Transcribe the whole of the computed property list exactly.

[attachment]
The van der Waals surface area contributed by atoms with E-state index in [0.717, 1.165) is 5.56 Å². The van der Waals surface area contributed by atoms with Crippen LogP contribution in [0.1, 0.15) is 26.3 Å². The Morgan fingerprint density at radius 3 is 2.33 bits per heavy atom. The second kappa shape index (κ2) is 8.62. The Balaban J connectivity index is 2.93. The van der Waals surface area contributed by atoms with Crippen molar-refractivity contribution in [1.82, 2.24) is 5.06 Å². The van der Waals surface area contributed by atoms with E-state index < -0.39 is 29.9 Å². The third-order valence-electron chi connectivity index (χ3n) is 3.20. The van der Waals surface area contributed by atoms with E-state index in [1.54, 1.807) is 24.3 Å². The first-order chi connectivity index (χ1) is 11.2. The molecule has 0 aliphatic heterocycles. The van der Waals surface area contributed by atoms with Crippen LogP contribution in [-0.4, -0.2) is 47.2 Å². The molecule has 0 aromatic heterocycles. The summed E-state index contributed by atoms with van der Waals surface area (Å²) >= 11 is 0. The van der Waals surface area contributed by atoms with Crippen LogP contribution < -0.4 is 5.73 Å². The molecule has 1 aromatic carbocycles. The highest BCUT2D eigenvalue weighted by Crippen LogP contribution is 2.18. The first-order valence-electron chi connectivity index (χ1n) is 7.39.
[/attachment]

The van der Waals surface area contributed by atoms with E-state index in [0.717, 1.165) is 5.56 Å². The van der Waals surface area contributed by atoms with Crippen LogP contribution in [0.1, 0.15) is 26.3 Å². The Morgan fingerprint density at radius 3 is 2.33 bits per heavy atom. The second kappa shape index (κ2) is 8.62. The Balaban J connectivity index is 2.93. The van der Waals surface area contributed by atoms with Crippen molar-refractivity contribution in [1.82, 2.24) is 5.06 Å². The van der Waals surface area contributed by atoms with E-state index < -0.39 is 29.9 Å². The third-order valence-electron chi connectivity index (χ3n) is 3.20. The van der Waals surface area contributed by atoms with E-state index in [1.54, 1.807) is 24.3 Å². The first-order chi connectivity index (χ1) is 11.2. The molecule has 0 aliphatic heterocycles. The van der Waals surface area contributed by atoms with Crippen LogP contribution in [-0.4, -0.2) is 47.2 Å². The molecule has 0 aromatic heterocycles. The summed E-state index contributed by atoms with van der Waals surface area (Å²) >= 11 is 0. The van der Waals surface area contributed by atoms with Crippen LogP contribution < -0.4 is 5.73 Å². The molecule has 1 aromatic carbocycles. The highest BCUT2D eigenvalue weighted by Crippen LogP contribution is 2.18. The first-order valence-electron chi connectivity index (χ1n) is 7.39.